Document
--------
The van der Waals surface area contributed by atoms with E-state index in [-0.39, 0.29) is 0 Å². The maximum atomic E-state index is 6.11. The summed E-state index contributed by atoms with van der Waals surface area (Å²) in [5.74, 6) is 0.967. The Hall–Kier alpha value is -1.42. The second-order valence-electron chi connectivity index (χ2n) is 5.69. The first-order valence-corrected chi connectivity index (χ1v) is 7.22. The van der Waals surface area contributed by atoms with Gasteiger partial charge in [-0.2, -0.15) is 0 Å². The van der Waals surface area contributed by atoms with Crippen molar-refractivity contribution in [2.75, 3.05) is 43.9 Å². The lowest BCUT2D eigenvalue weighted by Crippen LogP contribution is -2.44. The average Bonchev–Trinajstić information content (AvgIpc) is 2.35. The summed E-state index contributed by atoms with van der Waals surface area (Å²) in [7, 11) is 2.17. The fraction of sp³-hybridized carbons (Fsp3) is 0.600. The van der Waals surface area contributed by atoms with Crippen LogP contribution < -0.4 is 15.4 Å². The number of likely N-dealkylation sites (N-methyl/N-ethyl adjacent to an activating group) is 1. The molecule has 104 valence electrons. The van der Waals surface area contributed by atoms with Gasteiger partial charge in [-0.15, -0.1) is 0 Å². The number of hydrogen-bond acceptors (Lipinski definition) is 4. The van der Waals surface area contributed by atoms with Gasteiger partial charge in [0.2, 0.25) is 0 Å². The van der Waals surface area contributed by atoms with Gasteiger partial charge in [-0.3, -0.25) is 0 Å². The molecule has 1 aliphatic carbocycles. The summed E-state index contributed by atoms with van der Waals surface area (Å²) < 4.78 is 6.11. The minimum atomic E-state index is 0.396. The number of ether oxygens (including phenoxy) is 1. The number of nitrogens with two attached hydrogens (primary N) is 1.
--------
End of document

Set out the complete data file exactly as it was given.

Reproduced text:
The van der Waals surface area contributed by atoms with E-state index in [-0.39, 0.29) is 0 Å². The maximum atomic E-state index is 6.11. The summed E-state index contributed by atoms with van der Waals surface area (Å²) in [5.74, 6) is 0.967. The Hall–Kier alpha value is -1.42. The second-order valence-electron chi connectivity index (χ2n) is 5.69. The first-order valence-corrected chi connectivity index (χ1v) is 7.22. The van der Waals surface area contributed by atoms with Gasteiger partial charge in [-0.2, -0.15) is 0 Å². The van der Waals surface area contributed by atoms with Crippen molar-refractivity contribution in [2.75, 3.05) is 43.9 Å². The lowest BCUT2D eigenvalue weighted by Crippen LogP contribution is -2.44. The average Bonchev–Trinajstić information content (AvgIpc) is 2.35. The summed E-state index contributed by atoms with van der Waals surface area (Å²) in [7, 11) is 2.17. The fraction of sp³-hybridized carbons (Fsp3) is 0.600. The van der Waals surface area contributed by atoms with Crippen LogP contribution < -0.4 is 15.4 Å². The number of likely N-dealkylation sites (N-methyl/N-ethyl adjacent to an activating group) is 1. The molecule has 104 valence electrons. The van der Waals surface area contributed by atoms with Gasteiger partial charge in [-0.15, -0.1) is 0 Å². The number of hydrogen-bond acceptors (Lipinski definition) is 4. The van der Waals surface area contributed by atoms with Gasteiger partial charge in [0.2, 0.25) is 0 Å². The van der Waals surface area contributed by atoms with Gasteiger partial charge in [-0.3, -0.25) is 0 Å². The molecule has 1 aliphatic carbocycles. The summed E-state index contributed by atoms with van der Waals surface area (Å²) < 4.78 is 6.11. The minimum atomic E-state index is 0.396. The number of ether oxygens (including phenoxy) is 1. The number of nitrogens with two attached hydrogens (primary N) is 1.